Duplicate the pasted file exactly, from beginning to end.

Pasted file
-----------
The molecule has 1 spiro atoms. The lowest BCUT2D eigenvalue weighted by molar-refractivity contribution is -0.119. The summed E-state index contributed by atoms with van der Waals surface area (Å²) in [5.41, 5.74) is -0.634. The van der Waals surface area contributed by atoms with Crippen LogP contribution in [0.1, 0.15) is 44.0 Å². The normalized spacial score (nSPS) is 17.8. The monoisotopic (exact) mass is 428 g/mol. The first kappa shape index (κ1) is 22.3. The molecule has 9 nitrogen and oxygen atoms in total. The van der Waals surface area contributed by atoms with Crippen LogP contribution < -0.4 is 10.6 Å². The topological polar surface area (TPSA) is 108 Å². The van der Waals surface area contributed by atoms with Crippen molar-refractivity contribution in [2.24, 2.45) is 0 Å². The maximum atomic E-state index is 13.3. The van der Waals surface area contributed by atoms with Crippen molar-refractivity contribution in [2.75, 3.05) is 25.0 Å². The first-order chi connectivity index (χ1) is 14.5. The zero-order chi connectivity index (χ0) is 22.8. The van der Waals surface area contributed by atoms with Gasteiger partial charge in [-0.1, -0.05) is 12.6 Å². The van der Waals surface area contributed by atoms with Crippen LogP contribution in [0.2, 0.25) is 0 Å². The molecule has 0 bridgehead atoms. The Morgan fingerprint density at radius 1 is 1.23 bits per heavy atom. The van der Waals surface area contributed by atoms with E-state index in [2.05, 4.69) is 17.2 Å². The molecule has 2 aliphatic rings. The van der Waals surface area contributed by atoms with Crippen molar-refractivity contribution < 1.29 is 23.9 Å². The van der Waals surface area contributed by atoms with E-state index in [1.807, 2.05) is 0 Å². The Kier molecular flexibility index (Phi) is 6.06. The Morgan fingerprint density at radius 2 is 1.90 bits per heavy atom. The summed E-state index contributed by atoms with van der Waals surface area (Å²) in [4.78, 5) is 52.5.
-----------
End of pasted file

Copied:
The molecule has 1 spiro atoms. The lowest BCUT2D eigenvalue weighted by molar-refractivity contribution is -0.119. The summed E-state index contributed by atoms with van der Waals surface area (Å²) in [5.41, 5.74) is -0.634. The van der Waals surface area contributed by atoms with Crippen LogP contribution in [0.1, 0.15) is 44.0 Å². The normalized spacial score (nSPS) is 17.8. The monoisotopic (exact) mass is 428 g/mol. The first kappa shape index (κ1) is 22.3. The molecule has 9 nitrogen and oxygen atoms in total. The van der Waals surface area contributed by atoms with Crippen LogP contribution < -0.4 is 10.6 Å². The topological polar surface area (TPSA) is 108 Å². The van der Waals surface area contributed by atoms with Crippen molar-refractivity contribution in [2.24, 2.45) is 0 Å². The maximum atomic E-state index is 13.3. The van der Waals surface area contributed by atoms with Crippen molar-refractivity contribution in [2.75, 3.05) is 25.0 Å². The first-order chi connectivity index (χ1) is 14.5. The zero-order chi connectivity index (χ0) is 22.8. The van der Waals surface area contributed by atoms with Gasteiger partial charge in [-0.1, -0.05) is 12.6 Å². The van der Waals surface area contributed by atoms with Crippen LogP contribution in [0.2, 0.25) is 0 Å². The molecule has 0 bridgehead atoms. The Morgan fingerprint density at radius 1 is 1.23 bits per heavy atom. The van der Waals surface area contributed by atoms with E-state index in [2.05, 4.69) is 17.2 Å². The molecule has 2 aliphatic rings. The van der Waals surface area contributed by atoms with Crippen molar-refractivity contribution < 1.29 is 23.9 Å². The van der Waals surface area contributed by atoms with E-state index in [1.807, 2.05) is 0 Å². The Kier molecular flexibility index (Phi) is 6.06. The Morgan fingerprint density at radius 2 is 1.90 bits per heavy atom. The summed E-state index contributed by atoms with van der Waals surface area (Å²) in [4.78, 5) is 52.5.